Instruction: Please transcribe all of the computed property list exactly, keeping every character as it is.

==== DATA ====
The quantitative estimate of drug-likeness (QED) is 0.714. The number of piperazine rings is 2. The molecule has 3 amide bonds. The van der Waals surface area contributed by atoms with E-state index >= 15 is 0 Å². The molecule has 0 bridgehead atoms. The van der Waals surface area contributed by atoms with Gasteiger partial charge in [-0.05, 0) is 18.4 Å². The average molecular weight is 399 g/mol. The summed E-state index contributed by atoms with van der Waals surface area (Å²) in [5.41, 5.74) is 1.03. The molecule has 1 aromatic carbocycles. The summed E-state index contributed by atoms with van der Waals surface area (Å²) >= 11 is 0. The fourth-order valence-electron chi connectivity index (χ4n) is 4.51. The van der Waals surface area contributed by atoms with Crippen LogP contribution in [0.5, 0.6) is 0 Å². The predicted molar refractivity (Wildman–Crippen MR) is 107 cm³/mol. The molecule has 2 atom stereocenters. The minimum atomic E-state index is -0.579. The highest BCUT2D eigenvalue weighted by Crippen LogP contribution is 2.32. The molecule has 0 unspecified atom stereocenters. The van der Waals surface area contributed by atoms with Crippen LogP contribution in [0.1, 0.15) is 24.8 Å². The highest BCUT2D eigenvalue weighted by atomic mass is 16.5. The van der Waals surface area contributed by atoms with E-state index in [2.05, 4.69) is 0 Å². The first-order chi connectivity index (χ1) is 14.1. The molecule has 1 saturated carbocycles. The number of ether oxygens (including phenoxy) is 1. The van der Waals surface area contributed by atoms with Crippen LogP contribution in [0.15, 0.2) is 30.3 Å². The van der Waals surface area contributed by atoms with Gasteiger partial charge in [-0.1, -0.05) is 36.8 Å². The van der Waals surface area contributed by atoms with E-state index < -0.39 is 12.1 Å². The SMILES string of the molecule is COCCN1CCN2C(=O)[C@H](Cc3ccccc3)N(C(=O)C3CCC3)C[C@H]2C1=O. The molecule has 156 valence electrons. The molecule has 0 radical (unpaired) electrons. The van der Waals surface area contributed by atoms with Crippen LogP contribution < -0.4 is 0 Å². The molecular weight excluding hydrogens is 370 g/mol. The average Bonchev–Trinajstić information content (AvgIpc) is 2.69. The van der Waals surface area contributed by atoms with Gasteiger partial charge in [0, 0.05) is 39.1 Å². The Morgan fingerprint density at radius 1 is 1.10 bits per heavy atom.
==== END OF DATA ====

The quantitative estimate of drug-likeness (QED) is 0.714. The number of piperazine rings is 2. The molecule has 3 amide bonds. The van der Waals surface area contributed by atoms with E-state index >= 15 is 0 Å². The molecule has 0 bridgehead atoms. The van der Waals surface area contributed by atoms with Gasteiger partial charge in [-0.05, 0) is 18.4 Å². The average molecular weight is 399 g/mol. The summed E-state index contributed by atoms with van der Waals surface area (Å²) in [5.41, 5.74) is 1.03. The molecule has 1 aromatic carbocycles. The summed E-state index contributed by atoms with van der Waals surface area (Å²) >= 11 is 0. The fourth-order valence-electron chi connectivity index (χ4n) is 4.51. The van der Waals surface area contributed by atoms with Crippen LogP contribution in [0.5, 0.6) is 0 Å². The predicted molar refractivity (Wildman–Crippen MR) is 107 cm³/mol. The molecule has 2 atom stereocenters. The minimum atomic E-state index is -0.579. The highest BCUT2D eigenvalue weighted by Crippen LogP contribution is 2.32. The molecule has 0 unspecified atom stereocenters. The van der Waals surface area contributed by atoms with Crippen LogP contribution in [0.1, 0.15) is 24.8 Å². The highest BCUT2D eigenvalue weighted by atomic mass is 16.5. The van der Waals surface area contributed by atoms with E-state index in [2.05, 4.69) is 0 Å². The first-order chi connectivity index (χ1) is 14.1. The molecule has 1 saturated carbocycles. The number of ether oxygens (including phenoxy) is 1. The van der Waals surface area contributed by atoms with Crippen LogP contribution in [0.15, 0.2) is 30.3 Å². The van der Waals surface area contributed by atoms with Gasteiger partial charge in [-0.1, -0.05) is 36.8 Å². The van der Waals surface area contributed by atoms with E-state index < -0.39 is 12.1 Å². The SMILES string of the molecule is COCCN1CCN2C(=O)[C@H](Cc3ccccc3)N(C(=O)C3CCC3)C[C@H]2C1=O. The molecule has 156 valence electrons. The molecule has 0 radical (unpaired) electrons. The van der Waals surface area contributed by atoms with Crippen LogP contribution < -0.4 is 0 Å². The molecular weight excluding hydrogens is 370 g/mol. The average Bonchev–Trinajstić information content (AvgIpc) is 2.69. The van der Waals surface area contributed by atoms with Gasteiger partial charge in [0, 0.05) is 39.1 Å². The Morgan fingerprint density at radius 1 is 1.10 bits per heavy atom.